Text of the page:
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Previous studies estimate Oceanside Harbor has caused a loss of up to 1.6-million cubic yards of sand volume from Oceanside beaches since 1942. Courtesy photo/US Army
Previous studies estimate Oceanside Harbor has caused a loss of up to 1.6-million cubic yards of sand volume from Oceanside beaches since 1942. Courtesy photo/US Army
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Oceanside selects design firms for sand retention project

OCEANSIDE — The city has announced three finalists in a design competition that will help determine how to acquire and retain sand on its nearly barren beaches.

Engineering firms from around the world were invited to participate in the Oceanside Coastal Resilience Design Competition, or RE:BEACH, in partnership with Resilient Cities Catalyst and GHD firms. A jury and advisory committee of local, state and national experts reviewed initial proposals before the city and project team chose the finalists based on experience, proposed approach and track record.

The finalists are SCAPE Landscape Architecture, a New York City-based landscape and urban design firm, with ESA and the Dredge Research Collaborative; Deltares with Deltares USA and MVRDV, a nonprofit Dutch firm that emphasizes sustainability through its projects; and International Coastal Management, an Australian firm that has previous coastal design experience and has worked for entities like SeaWorld.

The groups will design concepts that mitigate erosion from the compounding impacts of climate change, the Oceanside Harbor and nearby industrial development.

“We are thrilled with the interest and participation from global climate adaptation and coastal resilience experts and can’t wait to see what our finalists come up with as potential solutions over the coming months,” said Oceanside Coastal Zone Administrator Jayme Timberlake.

Much of Oceanside’s sand supply issues stem from the Oceanside Harbor, which includes both Camp Pendleton and the Oceanside Recreation and Small-Craft Harbors constructed in 1942 and 1963, respectively.

Although the harbors’ construction added over 5 million cubic yards of sand to city beaches between 1944 and 1982, the harbors have trapped much of the sand that is supposed to flow onto Oceanside beaches from the north, causing Oceanside beaches to remain in a constant state of erosion as its sand moves south.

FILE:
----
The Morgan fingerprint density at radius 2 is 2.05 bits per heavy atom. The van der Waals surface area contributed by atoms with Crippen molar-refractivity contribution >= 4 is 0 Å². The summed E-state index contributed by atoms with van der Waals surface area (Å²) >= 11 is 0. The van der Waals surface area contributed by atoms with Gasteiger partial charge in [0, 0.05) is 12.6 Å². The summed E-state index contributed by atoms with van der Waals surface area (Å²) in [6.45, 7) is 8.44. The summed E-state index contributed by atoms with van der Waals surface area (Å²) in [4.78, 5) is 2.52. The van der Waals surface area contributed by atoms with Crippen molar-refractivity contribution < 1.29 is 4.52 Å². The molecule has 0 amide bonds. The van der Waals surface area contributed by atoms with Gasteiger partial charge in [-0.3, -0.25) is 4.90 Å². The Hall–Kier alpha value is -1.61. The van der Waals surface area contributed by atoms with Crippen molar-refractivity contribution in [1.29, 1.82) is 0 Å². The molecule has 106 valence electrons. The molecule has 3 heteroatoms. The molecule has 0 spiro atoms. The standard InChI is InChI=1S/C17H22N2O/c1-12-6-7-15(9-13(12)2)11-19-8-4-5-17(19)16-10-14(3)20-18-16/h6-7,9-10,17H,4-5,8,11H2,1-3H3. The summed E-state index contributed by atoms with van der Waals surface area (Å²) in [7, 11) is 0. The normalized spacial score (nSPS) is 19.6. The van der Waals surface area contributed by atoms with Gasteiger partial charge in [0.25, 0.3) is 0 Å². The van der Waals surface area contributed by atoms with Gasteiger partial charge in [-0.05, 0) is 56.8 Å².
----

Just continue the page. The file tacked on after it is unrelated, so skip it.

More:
According to the Army Corps of Engineers, previous studies estimate that Oceanside Harbor has caused a 1.4 to 1.6-million cubic yard loss of sand volume from Oceanside beaches since 1942. Sand loss has caused the beaches south of Oceanside Harbor to retreat 6.6 feet per year in some areas.

Over the last few years, the city has been working on its Sand Nourishment and Retention Pilot Project to address its sand erosion problem. The project, currently in its second phase, has been controversial among coastal cities to the south, like Carlsbad, that don’t want Oceanside to install groins or other hard structures to keep sand from moving to the southerly beaches.

In January, the city paid GHD Inc. nearly $2.6 million from its American Rescue Plan Act funds for consultant services supporting the project’s second phase. GHD has been working with city staff along with the Scripps Institute of Oceanography, which has been providing sand level monitoring through a partnership with local nonprofit Save Oceanside Sand, coastal engineering firm Moffatt and Nichol, and Resilient Cities Catalyst, a nonprofit helping with public outreach and curating the competition.

The design competition finalists are expected to be innovative in their approach while simultaneously creating a healthier environment for the city’s beaches.

“This is far more than just a technical solution,” said Sam Carter, founding principal of Resilient Cities Catalyst. “By including the points of view of industry leaders from different parts of the globe, these competitors are taking part in a big picture approach that will set our beaches up to evolve with the changing climate.”

The project team will hold a series of public workshops and provide additional opportunities for public input and engagement on the design alternatives created by the finalists. The first workshop is scheduled for Aug. 29 in council chambers at city hall.

“With the competitors chosen, we are looking to launch into design and need public assistance on developing the suite of benefits that a project like this may offer the Oceanside community,” Timberlake said. “We have three public workshops planned for the end of summer and fall. Given the community’s undeniable connection to the coast, we are expecting and encouraging those who love the coast of Oceanside to come join the process of determining the future of our beaches.”

The project will be brought to the City Council in early 2024 for final approval.

Editor’s Note: A previous version of the article stated the first workshop is scheduled for Aug. 24. However, that date has since been moved to Aug. 29.

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